Whether as a prop, a shopping list or simply some new items to reward characters with, this is an excellent resource and a fine update for the Savage Worlds version of the best Western RPG on the market.



Rating:
[4 of 5 Stars!]
Deadlands Reloaded: Smith & Robards 1880 Catalog
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Legend of the Five Rings: Enemies of the Empire
Publisher: Fantasy Flight Games
by Adrian S. [Featured Reviewer]
Date Added: 05/03/2011 20:24:31

This is the type of book that you want to read through in its’ entirety and then let the ideas clatter about inside your head. The sheer diversity of the adversaries covered makes this a remarkably appealing addition to any L5R GM’s bookshelf (virtual or otherwise). The designers have excelled in concentrating on a wide breadth of thematically different races and organisations so there is very little repetition throughout the book.

Included is a widespread conspiracy that most think of as a folktale (the Kolat), the monsters of the Shadowlands and the Undead, the Bloodspeaker Cults, Ronin, Nezumi, Naga and my personal favourite – the Nothing (an unknowable, implacable elemental force beyond human comprehension). The choice of ‘evil’ for your campaign is a huge strength to the book, but it goes far beyond simply providing a horde of stats and new powers. Whilst these are present, the real gold lies within the descriptions. Comprised of legends, half-truth, rumour, advice and ‘behind the curtain’ designers sidebars, each chapter fulsomely covers the enemy, gives advice for scaling character interaction with it, and even foreshadowing its arrival. There is plenty of fodder to flesh out a campaign centred on only a single chapter, providing rich story information, as well as the much-needed stat blocks.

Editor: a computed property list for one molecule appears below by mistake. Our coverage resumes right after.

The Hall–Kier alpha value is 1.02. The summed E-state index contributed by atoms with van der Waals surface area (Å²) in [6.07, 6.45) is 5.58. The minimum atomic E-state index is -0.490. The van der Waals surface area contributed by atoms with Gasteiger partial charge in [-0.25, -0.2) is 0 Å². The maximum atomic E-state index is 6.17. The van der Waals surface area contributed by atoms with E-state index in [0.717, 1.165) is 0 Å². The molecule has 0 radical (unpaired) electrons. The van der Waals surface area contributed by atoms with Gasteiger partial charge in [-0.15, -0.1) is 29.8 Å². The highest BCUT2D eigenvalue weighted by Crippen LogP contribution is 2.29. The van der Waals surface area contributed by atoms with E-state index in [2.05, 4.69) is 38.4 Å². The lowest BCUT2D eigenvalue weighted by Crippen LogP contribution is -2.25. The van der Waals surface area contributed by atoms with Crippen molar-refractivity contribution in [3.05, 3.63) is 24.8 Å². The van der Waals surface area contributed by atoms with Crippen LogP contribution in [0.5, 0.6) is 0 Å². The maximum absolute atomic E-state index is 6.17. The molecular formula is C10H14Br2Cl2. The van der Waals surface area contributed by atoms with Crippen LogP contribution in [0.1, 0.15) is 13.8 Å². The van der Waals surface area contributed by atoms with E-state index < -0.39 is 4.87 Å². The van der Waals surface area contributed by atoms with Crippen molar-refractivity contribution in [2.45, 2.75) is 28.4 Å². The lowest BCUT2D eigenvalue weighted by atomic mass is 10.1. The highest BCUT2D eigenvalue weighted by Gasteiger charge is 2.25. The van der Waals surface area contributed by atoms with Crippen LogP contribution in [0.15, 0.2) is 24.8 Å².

The writing style shifts from conversational to storyteller to informative as required and makes the text easier to read, and the artwork is brilliant. I especially liked the quasi-Japanese watercolours set behind the pages (although the artistic values for the chapter on The Nothing are superbly executed).

I had no complaints about this book save the fact that I don’t have the free time to launch into an L5R campaign immediately after purchasing this book. That’s probably for the best though – it will give the seeds of adventure a little more time to take root. For those of you with the time (and I am deeply envious of you), this represents a solid addition to a long line of good L5R books.



Rating:
[5 of 5 Stars!]
Legend of the Five Rings: Enemies of the Empire
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Shadowrun: Mission: 04-01: Hiding in the Dark
Publisher: Catalyst Game Labs
by Adrian S. [Featured Reviewer]
Date Added: 05/03/2011 20:22:48

It’s not too often that you find the morality play explored in Shadowrun - most of the jobs are quick, dirty and simple. ‘Hiding in the Dark’ offers a very different perspective on the Underground of Seattle, as the characters are co-opted into a war on crime and have the opportunity to realise that most of the world they inhabit is cast in shades of grey. There is an excellent foreshadowing to the decision, and canny gamesmasters will be able to make a very memorable scene of it. Imaginative players will likewise be challenged to finish this module, tie up all the loose ends and try to keep everyone happy.